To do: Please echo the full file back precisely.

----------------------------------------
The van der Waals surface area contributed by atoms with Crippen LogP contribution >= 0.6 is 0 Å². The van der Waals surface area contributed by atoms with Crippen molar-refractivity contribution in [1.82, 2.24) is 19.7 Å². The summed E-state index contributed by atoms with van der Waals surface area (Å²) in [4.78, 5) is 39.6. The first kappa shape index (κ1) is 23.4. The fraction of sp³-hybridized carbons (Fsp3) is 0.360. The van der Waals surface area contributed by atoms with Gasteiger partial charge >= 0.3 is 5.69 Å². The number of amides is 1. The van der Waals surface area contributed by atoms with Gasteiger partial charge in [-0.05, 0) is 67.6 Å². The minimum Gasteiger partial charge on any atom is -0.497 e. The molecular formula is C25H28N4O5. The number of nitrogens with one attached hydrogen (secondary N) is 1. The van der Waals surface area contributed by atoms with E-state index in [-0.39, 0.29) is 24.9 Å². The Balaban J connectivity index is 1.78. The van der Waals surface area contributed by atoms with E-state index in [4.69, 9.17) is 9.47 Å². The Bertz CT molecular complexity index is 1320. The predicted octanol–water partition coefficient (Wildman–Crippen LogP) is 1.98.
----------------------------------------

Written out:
The van der Waals surface area contributed by atoms with Crippen LogP contribution >= 0.6 is 0 Å². The van der Waals surface area contributed by atoms with Crippen molar-refractivity contribution in [1.82, 2.24) is 19.7 Å². The summed E-state index contributed by atoms with van der Waals surface area (Å²) in [4.78, 5) is 39.6. The first kappa shape index (κ1) is 23.4. The fraction of sp³-hybridized carbons (Fsp3) is 0.360. The van der Waals surface area contributed by atoms with Gasteiger partial charge >= 0.3 is 5.69 Å². The number of amides is 1. The van der Waals surface area contributed by atoms with Gasteiger partial charge in [-0.05, 0) is 67.6 Å². The minimum Gasteiger partial charge on any atom is -0.497 e. The molecular formula is C25H28N4O5. The number of nitrogens with one attached hydrogen (secondary N) is 1. The van der Waals surface area contributed by atoms with E-state index in [-0.39, 0.29) is 24.9 Å². The Balaban J connectivity index is 1.78. The van der Waals surface area contributed by atoms with E-state index in [4.69, 9.17) is 9.47 Å². The Bertz CT molecular complexity index is 1320. The predicted octanol–water partition coefficient (Wildman–Crippen LogP) is 1.98.